When Samsung went on stage and touted battery life that can last up to 50 hours, I was understandably excited. I didn't use the Galaxy Watch 4, but after spending the last year with the Apple Watch Series 7 as my daily driver, I was hoping to see a battery that could easily last for two days. 

Unfortunately, that wasn't the case, and I never even came close to reaching that. The closest I got was about 24 hours when the Watch 5 ended up running out of battery while I was sleeping.

(Image credit: Android Central)

And there were even pains on that front, as I expected that a 15% charge would last through the night, even with sleep tracking enabled. Unfortunately, it just wasn't meant to be. There's also some tinkering that you'll need to do in order to make the most out of the battery. 

Do you want to take advantage of the Always-on Display? Think again. What about always listening Google Assistant? Fuhgeddaboudit. Just those two things enabled, and I couldn't even make it through a full day without needing to throw it on the charger. Maybe you could reach 50 hours of battery life if you turned everything off and tried to use it just as a watch, but at that point, you're better off picking up something like the Garmin Forerunner 55 instead.

Battery life and gate-keeping features are really my two biggest gripes with the Galaxy Watch 5, but one other "feature" that I don't understand is the touch-sensitive bezel. Frankly, it feels like it's pointless, and something that Samsung only includes because it needs something else to fill out the spec sheet. 

It's incredibly unreliable, as I found myself just giving up on trying to scroll with the bezel in favor of just using the touchscreen. If it works for some, then that's fantastic and more power to you, but for me, it's just something I rarely even remember is "there."

Samsung Galaxy Watch 5: The competition

Google Pixel Watch Google Maps

(Image credit: Google)

It's rather difficult to find a direct competition that can offer what the Galaxy Watch 5 has to offer at the same price point. The most obvious competitor overall would be the Apple Watch Series 7, but that starts at $399, and the Watch SE is using outdated hardware and is still more expensive than the Watch 5. Plus, of course, it's limited to only being used with an iPhone, similar to how the Galaxy Watch 5 is limited to being used with Android phones.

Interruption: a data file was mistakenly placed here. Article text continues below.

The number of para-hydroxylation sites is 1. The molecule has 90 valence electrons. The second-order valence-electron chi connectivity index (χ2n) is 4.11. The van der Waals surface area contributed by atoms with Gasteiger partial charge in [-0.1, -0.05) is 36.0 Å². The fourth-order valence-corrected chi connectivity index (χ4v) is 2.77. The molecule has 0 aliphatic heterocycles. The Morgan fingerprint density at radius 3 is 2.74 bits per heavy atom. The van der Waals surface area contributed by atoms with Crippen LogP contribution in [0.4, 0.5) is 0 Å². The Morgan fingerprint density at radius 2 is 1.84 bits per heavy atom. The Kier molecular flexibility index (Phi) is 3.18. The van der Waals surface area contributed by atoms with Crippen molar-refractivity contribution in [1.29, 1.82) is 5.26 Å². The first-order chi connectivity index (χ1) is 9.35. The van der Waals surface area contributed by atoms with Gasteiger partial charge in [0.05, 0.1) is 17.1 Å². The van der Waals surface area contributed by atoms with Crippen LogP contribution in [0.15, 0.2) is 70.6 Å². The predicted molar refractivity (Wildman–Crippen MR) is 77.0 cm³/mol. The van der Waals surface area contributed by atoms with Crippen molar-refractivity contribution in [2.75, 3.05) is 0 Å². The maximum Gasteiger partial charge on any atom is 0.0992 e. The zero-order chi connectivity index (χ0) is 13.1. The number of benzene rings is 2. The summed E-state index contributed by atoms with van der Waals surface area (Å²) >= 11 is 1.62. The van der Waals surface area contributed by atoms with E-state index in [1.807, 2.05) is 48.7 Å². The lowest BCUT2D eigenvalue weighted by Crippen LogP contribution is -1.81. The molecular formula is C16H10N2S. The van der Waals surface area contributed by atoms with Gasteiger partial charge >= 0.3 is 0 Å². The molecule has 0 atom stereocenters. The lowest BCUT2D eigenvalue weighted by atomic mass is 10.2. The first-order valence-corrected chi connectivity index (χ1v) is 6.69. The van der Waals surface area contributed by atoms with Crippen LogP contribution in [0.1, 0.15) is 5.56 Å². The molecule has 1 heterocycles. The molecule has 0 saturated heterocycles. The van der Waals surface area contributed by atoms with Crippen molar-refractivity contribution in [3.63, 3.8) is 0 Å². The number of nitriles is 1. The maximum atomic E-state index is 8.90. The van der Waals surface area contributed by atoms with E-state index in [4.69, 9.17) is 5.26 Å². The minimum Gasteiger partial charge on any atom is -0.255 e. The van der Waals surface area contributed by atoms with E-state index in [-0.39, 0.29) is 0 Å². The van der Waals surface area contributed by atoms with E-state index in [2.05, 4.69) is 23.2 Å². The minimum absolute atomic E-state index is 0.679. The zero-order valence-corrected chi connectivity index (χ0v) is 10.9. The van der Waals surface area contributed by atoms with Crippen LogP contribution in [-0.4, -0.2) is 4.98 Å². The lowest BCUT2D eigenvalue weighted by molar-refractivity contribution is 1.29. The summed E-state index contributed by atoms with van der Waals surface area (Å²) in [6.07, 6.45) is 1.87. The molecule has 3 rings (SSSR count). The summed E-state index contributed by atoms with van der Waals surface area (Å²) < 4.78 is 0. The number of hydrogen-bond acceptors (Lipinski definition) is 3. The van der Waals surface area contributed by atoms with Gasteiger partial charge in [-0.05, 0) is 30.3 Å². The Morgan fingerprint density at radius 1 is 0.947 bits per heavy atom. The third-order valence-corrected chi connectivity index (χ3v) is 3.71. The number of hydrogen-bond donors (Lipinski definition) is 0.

From there, it's a lot of "wait and see." Qualcomm already announced its next wearable platform, with Mobvoi expected to use this chip along with Wear OS 3 for an upcoming TicWatch. The only other Wear OS 3 smartwatch on the market, aside from last year's Galaxy Watch 4, is the Montblanc Summit 3, which costs ten times as much as the Galaxy Watch 5.

Essentially, there's not much competition in the traditional smartwatch space, without looking into the Garmin's and Polar's of the world. The true competition for Samsung's latest wearable is expected to arrive later this year with the aforementioned TicWatch and the Google Pixel Watch.

Samsung Galaxy Watch 5: Should you buy it?

Samsung Galaxy Watch 5 showing Google Play Store

(Image credit: Andrew Myrick / Android Central)

You should buy this if...

  • You want the latest and greatest Wear OS 3 smartwatch.
  • You want improved durability thanks to the Sapphire Glass.
  • You own one of the latest Samsung phones.
  • You want the improved and sleep tracking features.

You shouldn't buy this if...

  • You own a non-Samsung smartphone.
  • You just upgraded to the Galaxy Watch 4.
  • You are interested in the Pixel Watch or next TicWatch.
  • You don't want to charge your smartwatch every day.

To put it plainly, if you already own a Galaxy Watch 4, don't worry about the feeling of FOMO for the Watch 5. Sure, the body temperature sensor is a neat touch, and I'm in love with the faster-charging speeds. But outside of the improved sleep tracking features, it's practically the same smartwatch with a new number slapped on the end of the label. The same sentiment rings true for owners of non-Samsung phones, as you can't even measure your ECG or heart rate.

That being said, if you're someone who is looking to upgrade to a smartwatch with a new battery, or really want the Sapphire Glass screen, then this is it for now. The Galaxy Watch 5 is the best Android smartwatch available today, and it's really not even close. Hopefully, things will look a bit different over the next couple of months, but even if Mobvoi and Google fall a bit short, Samsung will still be there.

Andrew Myrick
Senior Editor - Chromebooks, tablets, and wearables

Andrew Myrick is a Senior Editor at Android Central. He enjoys everything to do with technology, including tablets, smartphones, and everything in between. Perhaps his favorite past-time is collecting different headphones, even if they all end up in the same drawer.